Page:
Tuesday, January 11, 2011

Life in Black and White

I was listening to Nina Simone a few days ago, including some songs which were recorded in concert shortly after Martin Luther King was killed: Sunday in Savannah, Why (The King of Love is Dead), and Mississippi Goddamn. Her comments ran from a gentle introduction about how she’d like to change Savannah to Atlanta but didn’t think he’d mind, to listing those who’d died recently, to “I ain’t about to be nonviolent, honey.”

Tears came to my eyes as she brought back that time. I can’t honestly say exactly what I remember and what I’ve filled in over the years, but I know I was a precocious and passionate kid. Later in that horrible year of Kennedy (again) and My Lai and Nixon and Wallace and Chicago, I had a letter published in Newsweek supporting the two athletes, Tommie Smith and John Carlos, who raised their fists in a Black Power salute at the Olympics during the playing of the U.S. national anthem. As Nina sang, we were close to the brink, and whatever childhood I had ended long before I became a teenager along with any illusions about the future of the human race. Had I been older, I would have told you which way the wind blew whether you needed me or not.

During my freshman year at college, I attended a play with a black woman. It wasn’t actually a date; she was just a last minute replacement for my girlfriend who was too wasted to go with me. Onstage, in colorblind roles, a black female student was about to kiss a white male student when from a black female student in the audience came the cry, “Don’t do it, Joni, don’t kiss him!” I wished I really was on a date because I wanted to stand up and kiss the woman I was with just then.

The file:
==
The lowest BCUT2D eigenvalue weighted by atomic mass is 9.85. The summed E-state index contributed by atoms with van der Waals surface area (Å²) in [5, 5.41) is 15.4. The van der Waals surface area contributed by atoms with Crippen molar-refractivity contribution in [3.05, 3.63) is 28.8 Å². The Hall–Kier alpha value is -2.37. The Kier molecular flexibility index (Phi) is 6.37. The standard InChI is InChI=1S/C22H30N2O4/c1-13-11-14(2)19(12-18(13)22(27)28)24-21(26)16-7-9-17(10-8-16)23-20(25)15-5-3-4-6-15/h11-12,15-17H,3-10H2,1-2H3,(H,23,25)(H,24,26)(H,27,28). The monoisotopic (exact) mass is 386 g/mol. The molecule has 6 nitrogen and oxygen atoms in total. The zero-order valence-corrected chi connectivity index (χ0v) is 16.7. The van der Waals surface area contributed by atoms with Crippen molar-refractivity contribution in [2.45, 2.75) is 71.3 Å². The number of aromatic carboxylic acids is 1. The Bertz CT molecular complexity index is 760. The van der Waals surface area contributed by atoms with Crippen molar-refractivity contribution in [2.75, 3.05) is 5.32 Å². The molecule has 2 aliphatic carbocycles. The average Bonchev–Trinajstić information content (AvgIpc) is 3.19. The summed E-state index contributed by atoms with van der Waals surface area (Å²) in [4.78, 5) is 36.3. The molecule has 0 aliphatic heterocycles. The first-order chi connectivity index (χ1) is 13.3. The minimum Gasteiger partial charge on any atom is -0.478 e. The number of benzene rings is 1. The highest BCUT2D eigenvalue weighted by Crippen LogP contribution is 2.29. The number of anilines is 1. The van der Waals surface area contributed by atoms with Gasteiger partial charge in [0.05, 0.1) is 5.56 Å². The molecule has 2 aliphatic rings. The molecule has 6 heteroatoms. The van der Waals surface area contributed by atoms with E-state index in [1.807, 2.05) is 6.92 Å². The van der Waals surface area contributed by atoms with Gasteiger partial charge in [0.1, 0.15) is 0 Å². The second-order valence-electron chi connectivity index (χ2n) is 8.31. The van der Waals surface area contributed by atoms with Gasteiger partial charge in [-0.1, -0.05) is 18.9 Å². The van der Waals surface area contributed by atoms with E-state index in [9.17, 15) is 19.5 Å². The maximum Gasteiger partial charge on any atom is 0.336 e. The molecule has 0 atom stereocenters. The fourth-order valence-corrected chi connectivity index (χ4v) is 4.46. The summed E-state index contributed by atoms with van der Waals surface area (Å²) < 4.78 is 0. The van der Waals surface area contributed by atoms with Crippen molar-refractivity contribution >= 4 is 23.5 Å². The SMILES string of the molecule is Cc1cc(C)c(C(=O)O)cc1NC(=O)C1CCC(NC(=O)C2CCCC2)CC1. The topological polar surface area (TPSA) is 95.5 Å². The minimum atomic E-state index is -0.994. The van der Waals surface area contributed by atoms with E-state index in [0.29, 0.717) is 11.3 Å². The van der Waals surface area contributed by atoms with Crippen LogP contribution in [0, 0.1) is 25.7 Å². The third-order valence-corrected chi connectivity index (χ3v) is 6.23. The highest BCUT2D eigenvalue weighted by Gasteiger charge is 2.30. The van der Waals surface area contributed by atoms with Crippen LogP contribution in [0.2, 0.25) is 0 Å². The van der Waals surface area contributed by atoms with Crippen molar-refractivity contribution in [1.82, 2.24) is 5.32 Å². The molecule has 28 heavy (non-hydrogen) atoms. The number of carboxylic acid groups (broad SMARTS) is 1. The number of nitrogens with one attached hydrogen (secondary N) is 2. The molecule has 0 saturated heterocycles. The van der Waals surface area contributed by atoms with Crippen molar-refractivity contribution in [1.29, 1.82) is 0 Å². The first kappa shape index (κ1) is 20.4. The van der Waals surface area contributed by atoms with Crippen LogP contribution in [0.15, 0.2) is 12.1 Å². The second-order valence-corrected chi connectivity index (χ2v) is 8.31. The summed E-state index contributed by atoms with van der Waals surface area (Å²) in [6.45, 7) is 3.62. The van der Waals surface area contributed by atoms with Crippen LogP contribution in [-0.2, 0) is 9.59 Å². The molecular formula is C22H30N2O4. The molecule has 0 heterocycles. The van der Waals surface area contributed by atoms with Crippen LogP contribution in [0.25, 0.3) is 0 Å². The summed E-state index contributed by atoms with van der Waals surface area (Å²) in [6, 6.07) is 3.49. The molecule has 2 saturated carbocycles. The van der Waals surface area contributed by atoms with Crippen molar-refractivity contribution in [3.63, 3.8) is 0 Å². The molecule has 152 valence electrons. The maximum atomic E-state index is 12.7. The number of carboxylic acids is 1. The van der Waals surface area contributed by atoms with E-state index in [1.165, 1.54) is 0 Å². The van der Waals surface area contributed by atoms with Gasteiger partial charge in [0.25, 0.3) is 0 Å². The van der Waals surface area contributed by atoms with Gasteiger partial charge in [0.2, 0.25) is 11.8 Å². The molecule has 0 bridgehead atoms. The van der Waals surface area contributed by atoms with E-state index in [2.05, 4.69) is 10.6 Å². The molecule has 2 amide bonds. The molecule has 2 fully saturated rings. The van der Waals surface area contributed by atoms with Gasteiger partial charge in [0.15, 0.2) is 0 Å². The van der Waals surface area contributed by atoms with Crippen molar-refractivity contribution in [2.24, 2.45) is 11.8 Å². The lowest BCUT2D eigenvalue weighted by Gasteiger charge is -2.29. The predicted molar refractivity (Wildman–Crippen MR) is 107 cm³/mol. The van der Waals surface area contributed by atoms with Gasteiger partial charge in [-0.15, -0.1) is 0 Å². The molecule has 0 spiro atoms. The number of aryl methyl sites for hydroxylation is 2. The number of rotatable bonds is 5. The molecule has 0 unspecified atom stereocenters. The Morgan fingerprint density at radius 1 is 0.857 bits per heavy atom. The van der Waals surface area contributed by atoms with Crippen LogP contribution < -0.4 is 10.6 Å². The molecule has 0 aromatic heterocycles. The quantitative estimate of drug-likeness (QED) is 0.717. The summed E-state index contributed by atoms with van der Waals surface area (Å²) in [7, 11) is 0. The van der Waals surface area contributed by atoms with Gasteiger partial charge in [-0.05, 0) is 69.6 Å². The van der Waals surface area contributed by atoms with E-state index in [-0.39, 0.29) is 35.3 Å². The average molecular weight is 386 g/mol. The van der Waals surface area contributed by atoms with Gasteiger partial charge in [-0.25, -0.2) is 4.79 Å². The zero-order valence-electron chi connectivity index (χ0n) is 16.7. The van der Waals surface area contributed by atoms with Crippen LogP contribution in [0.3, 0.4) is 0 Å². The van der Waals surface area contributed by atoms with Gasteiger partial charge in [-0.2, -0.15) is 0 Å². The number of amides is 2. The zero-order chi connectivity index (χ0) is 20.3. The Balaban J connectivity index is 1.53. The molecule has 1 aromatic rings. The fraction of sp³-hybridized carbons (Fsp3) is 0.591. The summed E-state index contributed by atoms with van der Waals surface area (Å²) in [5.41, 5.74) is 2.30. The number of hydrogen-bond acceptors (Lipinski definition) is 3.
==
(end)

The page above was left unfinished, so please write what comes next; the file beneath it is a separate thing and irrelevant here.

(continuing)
A year or two later, the college’s Black Student Union held some cultural/historical event which had low attendance, and a letter to the college paper accused people of being racists for not showing up. I replied that most cultural events on campus had low attendance which had nothing to do with racism. Whites thanked me for writing it, and blacks called me, yes, you guessed it, a racist.

Now a silly professor, who looks a bit like a too neat Mark Twain, wants to turn Nigger Jim into Slave Jim—I think a writer’s words should never be changed, whether from a great American novel or a trivial blog. But if we’re going to change the meaning of the book, let’s not just whitewash it, let’s at least make it lively. Slave Jim! How dull! I say we make him Black Panther Jim with a cache of weapons in the tent, or Rastafari Jim smoking ganja, slowly floating away from Babylon.

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